In a matter of hours on Monday, a tweet and an offensive Halloween costume sparked allegations of racial discrimination at Bon Appetit, causing a shakeup at the food magazine.

By the end of the day the outlet’s editor-in-chief Adam Rapoport resigned.

“I am stepping down as editor in chief of Bon Appetit to reflect on the work that I need to do as a human being and to allow Bon Appetit to get to a better place,” he wrote in an Instagram post.

“From my extremely ill-conceived Halloween costume 16 years ago to my blind spots as an editor, I’ve not championed an inclusive vision,” he continued, apologizing for his “failings.”

There were several factors leading up to Rapoport’s resignation, among them a claim by popular Bon Appetit assistant editor Sohla El-Waylly that the company only paid white editors for their appearances on Bon Appetit’s Test Kitchen series.

“I’ve been pushed in front of video as a display of diversity,” she wrote in an Instagram Story. “None of the people of color were compensated.”

In response, senior food editor Molly Baz noted that she wouldn’t appear in any videos until her colleagues of color received equal pay. Food editor at-large Carla Lalli Music posted a similar promise.

El-Waylly, Baz and Lalli Music did not immediately return messages for comment.

Bon Appetit denied that only white editors were paid for their video appearances.

“It would be inaccurate to report that only white people were paid for video appearances,” Molly Pacala, a spokesperson for Bon Appetit and its parent company Condé Nast, told The Post on Monday.

However, Condé Nast’s head of programming Matt Duckor admitted in a series of tweets late Monday that not everyone was paid for their video work and that would change going forward.

“I take responsibility for my part in this flawed system and will be an ally with my BIPOC coworkers to create a more equitable one that values all employees, whether it be for their writing, recipe development or video work,” Duckor wrote. “I demand that everyone appearing on camera be compensated accordingly for their work immediately.”

Many have long argued that more conversation around what everyone makes — in any workplace — will inevitably lead to a more equitable environment. If everyone knew some of their colleagues were being paid more, and some not at all, could some of the problems at Bon Appetit have been avoided?

To date, a lot of conversation about pay transparency has focused on gender, but it has serious implications in pay disparity among minorities as well.

In general, workers who earn less at the start of their career — often women or people of color — will continue to be at a disadvantage when negotiating for pay at a new job and consequently, will likely receive lower salaries throughout their career.

“We know that women and people of color earn less on average in this country. ... Absent a policy of mandated peer earnings disclosure, we would expect them to be more likely to negotiate a lower wage at a new job than others — even when performing the same exact work,” Emiliano Huet-Vaughn, an assistant professor of economics at Pomona College who researches pay transparency, wrote in an email. “There is also direct sexism and racism workers may face from hiring managers.”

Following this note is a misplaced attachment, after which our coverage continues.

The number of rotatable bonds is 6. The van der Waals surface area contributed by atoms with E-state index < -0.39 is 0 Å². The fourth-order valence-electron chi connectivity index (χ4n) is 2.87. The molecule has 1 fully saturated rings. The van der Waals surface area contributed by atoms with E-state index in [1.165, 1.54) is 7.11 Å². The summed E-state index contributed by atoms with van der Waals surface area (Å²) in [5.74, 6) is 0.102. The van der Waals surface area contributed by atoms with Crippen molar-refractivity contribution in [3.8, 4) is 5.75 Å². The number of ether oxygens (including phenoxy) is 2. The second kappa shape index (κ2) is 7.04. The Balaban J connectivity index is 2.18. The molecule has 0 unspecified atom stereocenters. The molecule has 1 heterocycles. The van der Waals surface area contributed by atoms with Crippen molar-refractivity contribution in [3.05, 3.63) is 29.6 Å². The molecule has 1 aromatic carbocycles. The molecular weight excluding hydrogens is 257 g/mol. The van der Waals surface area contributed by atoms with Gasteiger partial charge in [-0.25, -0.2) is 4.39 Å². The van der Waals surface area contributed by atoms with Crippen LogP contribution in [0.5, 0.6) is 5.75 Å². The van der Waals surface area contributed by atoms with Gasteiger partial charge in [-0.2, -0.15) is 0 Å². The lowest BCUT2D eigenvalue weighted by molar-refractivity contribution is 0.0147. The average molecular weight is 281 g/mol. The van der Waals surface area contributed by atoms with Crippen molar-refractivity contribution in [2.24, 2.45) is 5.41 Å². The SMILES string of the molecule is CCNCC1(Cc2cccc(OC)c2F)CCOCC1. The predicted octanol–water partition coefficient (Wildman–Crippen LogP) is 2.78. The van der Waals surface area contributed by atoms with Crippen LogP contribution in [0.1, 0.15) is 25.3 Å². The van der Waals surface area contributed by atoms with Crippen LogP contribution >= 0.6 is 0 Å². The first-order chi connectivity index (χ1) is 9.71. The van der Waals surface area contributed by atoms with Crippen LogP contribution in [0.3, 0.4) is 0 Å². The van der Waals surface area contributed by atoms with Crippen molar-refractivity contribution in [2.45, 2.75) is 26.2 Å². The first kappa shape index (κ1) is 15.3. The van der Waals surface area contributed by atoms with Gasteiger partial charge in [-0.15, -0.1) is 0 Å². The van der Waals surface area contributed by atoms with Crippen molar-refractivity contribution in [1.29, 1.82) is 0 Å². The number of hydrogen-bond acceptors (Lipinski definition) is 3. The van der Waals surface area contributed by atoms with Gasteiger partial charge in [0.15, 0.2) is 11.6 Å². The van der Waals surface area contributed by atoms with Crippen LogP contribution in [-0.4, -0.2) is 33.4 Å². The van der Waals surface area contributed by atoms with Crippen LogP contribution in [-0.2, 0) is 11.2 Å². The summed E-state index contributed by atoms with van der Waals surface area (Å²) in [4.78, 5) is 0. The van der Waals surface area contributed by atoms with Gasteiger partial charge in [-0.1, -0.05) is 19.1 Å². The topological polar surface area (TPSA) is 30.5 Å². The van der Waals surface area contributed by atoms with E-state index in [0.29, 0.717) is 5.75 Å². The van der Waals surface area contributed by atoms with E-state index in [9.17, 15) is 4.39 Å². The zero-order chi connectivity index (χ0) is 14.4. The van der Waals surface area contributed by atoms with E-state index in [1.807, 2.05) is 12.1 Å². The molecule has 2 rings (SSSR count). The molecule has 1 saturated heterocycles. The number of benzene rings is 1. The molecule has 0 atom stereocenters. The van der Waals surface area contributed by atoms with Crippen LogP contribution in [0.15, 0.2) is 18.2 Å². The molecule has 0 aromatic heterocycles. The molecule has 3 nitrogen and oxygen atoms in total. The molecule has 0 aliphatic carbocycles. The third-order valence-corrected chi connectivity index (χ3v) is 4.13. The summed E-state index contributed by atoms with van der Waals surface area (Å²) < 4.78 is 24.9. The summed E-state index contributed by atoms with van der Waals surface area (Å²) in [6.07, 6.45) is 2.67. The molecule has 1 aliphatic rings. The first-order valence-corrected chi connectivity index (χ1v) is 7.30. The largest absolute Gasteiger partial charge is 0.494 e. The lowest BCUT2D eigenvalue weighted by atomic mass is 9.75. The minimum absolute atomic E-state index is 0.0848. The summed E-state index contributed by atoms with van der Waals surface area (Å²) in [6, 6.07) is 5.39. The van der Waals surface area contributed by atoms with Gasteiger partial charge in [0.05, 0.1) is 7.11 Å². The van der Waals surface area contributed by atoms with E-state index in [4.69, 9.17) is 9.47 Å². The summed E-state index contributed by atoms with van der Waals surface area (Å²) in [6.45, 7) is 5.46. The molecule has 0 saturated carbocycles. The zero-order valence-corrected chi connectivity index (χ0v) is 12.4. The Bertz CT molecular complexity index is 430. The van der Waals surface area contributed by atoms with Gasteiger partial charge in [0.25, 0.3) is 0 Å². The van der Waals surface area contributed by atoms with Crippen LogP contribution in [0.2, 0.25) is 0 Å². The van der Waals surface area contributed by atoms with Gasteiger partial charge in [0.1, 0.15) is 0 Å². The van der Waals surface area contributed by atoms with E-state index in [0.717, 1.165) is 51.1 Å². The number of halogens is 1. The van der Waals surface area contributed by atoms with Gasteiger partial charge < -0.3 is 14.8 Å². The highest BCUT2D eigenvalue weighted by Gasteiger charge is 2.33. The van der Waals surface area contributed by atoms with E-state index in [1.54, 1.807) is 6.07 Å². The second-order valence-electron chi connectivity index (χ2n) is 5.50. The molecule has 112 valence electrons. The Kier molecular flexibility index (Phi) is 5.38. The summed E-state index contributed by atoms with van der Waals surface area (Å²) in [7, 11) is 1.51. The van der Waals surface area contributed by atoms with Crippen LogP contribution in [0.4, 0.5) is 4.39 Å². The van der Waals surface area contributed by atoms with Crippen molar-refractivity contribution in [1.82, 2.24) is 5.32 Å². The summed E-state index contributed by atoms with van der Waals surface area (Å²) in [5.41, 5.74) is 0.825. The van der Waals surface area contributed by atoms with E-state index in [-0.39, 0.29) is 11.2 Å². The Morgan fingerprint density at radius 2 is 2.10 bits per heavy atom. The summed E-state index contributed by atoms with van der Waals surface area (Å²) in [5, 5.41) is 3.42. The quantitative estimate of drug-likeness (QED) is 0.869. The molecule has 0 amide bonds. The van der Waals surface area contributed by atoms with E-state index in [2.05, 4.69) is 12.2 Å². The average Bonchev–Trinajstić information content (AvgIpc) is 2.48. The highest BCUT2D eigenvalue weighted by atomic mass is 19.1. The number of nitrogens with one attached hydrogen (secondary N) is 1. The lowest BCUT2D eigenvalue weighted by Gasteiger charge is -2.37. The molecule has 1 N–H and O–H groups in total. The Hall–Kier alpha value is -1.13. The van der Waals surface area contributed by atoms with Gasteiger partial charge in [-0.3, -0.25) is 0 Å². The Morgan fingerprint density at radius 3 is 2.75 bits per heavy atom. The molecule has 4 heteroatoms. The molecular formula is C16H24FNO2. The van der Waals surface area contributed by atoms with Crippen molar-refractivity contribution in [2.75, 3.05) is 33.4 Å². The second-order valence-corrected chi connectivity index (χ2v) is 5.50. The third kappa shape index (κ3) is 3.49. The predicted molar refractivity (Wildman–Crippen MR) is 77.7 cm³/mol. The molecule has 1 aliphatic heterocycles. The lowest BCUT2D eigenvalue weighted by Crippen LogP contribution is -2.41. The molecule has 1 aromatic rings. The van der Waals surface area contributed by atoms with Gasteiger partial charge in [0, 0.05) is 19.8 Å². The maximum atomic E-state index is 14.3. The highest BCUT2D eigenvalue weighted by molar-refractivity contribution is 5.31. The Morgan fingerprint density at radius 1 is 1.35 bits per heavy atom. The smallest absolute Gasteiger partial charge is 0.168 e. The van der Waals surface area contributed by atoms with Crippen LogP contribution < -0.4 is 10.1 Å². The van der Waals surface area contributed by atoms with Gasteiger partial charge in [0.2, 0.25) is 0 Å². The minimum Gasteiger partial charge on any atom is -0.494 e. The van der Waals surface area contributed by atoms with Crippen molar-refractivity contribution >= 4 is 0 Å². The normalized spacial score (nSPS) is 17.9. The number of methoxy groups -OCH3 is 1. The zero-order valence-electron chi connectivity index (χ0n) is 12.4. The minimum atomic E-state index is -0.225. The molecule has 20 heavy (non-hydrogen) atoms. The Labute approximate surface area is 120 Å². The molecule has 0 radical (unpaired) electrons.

“Formal pay transparency requirements can give workers an alternative and common reference point in bargaining beyond their own previous (and uncommon) outside options, letting potential workers see how firms have previously valued a job, and, in principle, mitigating gender and racial wage gaps,” Huet-Vaughn wrote.

That doesn’t mean you have to ask everyone you work with what they make and tell everyone what you earn, but companies could use more transparent pay structures and guidelines, experts say.

Liane Davey, an organizational psychologist and author of “The Good Fight: Use Productive Conflict to Get Your Team and Organization Back on Track,” encouraged executives and managers to use this period of shattered norms to investigate claims of unfairness and discrimination, intentional or not.

“It would be exploitative to pay one group of employees for public appearances and to expect others to do them for free for the ‘exposure,’” she said.

“Regardless of how perfect and pristine your policies are, it’s possible managers are violating them,” Davey said. “Even if your compensation programs were seen as best practice a month ago, things are changing. You need to be vigilant about ways your organization systemically discriminates against people.”

Part of this examination means looking at percentage-based merit increases, which “not only perpetuate, but amplify initial pay inequities for marginalized groups,” Davey said.

In addition, she advises that companies should “search for discrepancies in what does and does not count for overtime, bonuses and other forms of extra compensation.”

“We’ve reached a reset point when you need to ask whether systemic racism, misogyny and other forms of bias have ensured that women and BIPOC can never reach parity using this equation.”

The paid-leave pioneers: A few Japanese dads have sparked a child-care revolution

The country’s paternity leave is among the most generous in the world. These men are trying to inspire dads to actually use it.

Dads are less likely than moms and people without kids to be laid off during the pandemic, new research shows

The ‘fatherhood premium’ is at play

She asked to vote remotely to protect her newborn — but was denied. So she brought her baby to the California House floor.

Buffy Wicks cast the deciding vote on a critical family leave bill